AB: What fails to come across in the piece is that the villages we visited still had not been reached by aid efforts two weeks moving on from the first earthquake. So, we flew back three injured people who would finally get proper medical attention in Kathmandu. It was incredible to witness.
It felt very distant, and almost alien to fly in and out like that. Again, there was a paradox of everyone being on their phones taking pictures and video, and me with a camera taking pictures of them, and yet, we were promptly heading back to civilization. Even if they wanted to leave the village, the landslides cutting up the paths were impossible to pass through. I could only sympathize with what they’ve had to deal with as we flew away.
There are over 10,000 remote villages dotting the mountains across Nepal. When the first earthquake hit northwest of Kathmandu, the authorities had to carve out an aid plan that divided the sectors first by the hardest hit areas, then established central dispersement centers, like Ramechapp that we visited, where smaller villages, like Pritee that we went to, would make such centers their point of pick up for aid relief, food, and supplies. However, with aftershocks and then the second big earthquake that hit, the footpaths and small roads winding throughout the mountains were broken up during landslides. So, far flung villages had no way of getting to these bigger relief points where helicopters could more easily fly into. Nepal Army soldiers were having to hike up to these smaller villages, identify victims and those who needed medical attention, request aid and helicopter reach, and then even build out landing sites. The day I flew up with the Indian Army was one such case where we first reached a central valley medium point, dropped off supplies, then flew further up into the mountains, amid lowering clouds in the area where the US Osprey Marine helicopter went down, and reached a village that was visited for the first time.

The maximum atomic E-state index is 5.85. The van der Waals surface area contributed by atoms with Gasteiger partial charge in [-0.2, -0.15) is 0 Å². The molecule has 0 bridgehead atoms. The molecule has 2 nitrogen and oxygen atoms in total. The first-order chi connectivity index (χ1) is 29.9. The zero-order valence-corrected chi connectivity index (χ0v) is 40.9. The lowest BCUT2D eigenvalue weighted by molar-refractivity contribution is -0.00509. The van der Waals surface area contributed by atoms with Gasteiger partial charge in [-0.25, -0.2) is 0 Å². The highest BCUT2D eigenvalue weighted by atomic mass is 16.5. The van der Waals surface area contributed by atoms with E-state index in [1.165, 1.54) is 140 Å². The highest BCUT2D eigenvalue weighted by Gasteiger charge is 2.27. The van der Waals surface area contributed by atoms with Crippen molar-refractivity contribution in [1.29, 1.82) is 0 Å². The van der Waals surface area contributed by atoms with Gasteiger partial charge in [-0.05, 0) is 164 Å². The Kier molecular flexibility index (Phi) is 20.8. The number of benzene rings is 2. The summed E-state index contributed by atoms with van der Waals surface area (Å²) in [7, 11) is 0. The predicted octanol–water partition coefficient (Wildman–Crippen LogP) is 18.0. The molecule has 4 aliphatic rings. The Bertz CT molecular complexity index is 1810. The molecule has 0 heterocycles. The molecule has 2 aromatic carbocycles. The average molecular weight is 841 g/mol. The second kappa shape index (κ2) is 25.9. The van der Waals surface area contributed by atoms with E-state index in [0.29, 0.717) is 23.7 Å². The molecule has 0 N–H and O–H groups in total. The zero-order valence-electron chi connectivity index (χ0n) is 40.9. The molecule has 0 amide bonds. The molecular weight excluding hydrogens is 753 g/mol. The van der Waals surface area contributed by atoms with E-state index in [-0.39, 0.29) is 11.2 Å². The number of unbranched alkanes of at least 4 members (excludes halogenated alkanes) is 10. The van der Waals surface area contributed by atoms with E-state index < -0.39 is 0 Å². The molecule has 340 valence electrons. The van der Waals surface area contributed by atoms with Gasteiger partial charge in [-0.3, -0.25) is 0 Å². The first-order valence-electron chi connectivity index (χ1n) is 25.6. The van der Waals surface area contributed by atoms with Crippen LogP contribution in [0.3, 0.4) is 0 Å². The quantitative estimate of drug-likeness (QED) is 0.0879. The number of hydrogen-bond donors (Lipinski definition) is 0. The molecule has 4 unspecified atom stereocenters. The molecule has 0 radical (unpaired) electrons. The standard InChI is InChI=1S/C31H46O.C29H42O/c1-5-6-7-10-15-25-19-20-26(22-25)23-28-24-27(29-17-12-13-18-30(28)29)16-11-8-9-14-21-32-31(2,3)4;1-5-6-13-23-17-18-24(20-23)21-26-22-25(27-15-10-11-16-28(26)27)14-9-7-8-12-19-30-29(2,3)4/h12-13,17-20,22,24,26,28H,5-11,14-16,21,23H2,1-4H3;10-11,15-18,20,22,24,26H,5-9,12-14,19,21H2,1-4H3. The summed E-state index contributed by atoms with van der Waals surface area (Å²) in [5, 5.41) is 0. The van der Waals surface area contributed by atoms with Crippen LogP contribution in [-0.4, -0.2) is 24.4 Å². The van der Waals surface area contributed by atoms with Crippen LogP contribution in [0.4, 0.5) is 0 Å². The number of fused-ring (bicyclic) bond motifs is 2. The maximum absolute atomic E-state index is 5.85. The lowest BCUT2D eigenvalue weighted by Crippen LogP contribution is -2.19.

SH: How did the villagers react when they saw you approaching?
The entire village of Pritee turned out for the helicopter flight coming in. Soldiers guarded the landing site upon approach. Sadly, in the first days following the major quake there were incidents in other villages where desperate victims either rushed aid delivery trucks and created mob scenes, and far worse, rushed landing helicopters and were killed by the spinning back rotors. What was interesting is that three quarters of the villagers were taking pictures or videos on their phones. While they’re so far removed from western society and modern Kathmandu, they’re still in the age of mobile technology. The three people needing medical attention were the only ones allowed to board, we swiftly picked them up, and took off within 3 minutes to get back to Kathmandu as quickly as possible, mainly to beat the incoming clouds which would have made it virtually impossible to navigate through the narrow mountain passes.
SH: What are your thoughts on the media coverage of Nepal — especially outside of Kathmandu?
AB: Immediately what comes to mind is the drop off in coverage. The international media rushed in to get the disaster footage, myself being one of them. However, there’s an immense rebuilding effort that is slowly getting underway and Nepal, given it’s one of the world’s poorest country, can only adequately sustain itself with the help of international aid. Sure, money and relief supplies poured in, but what is happening now, 6 weeks on, where families have to clear an entire house of rubble with their bare hands and figure out how to move on thereafter. I hope the media organizations that have the resources to continue to cover Nepal will examine and shed light on the very daunting rebuilding process.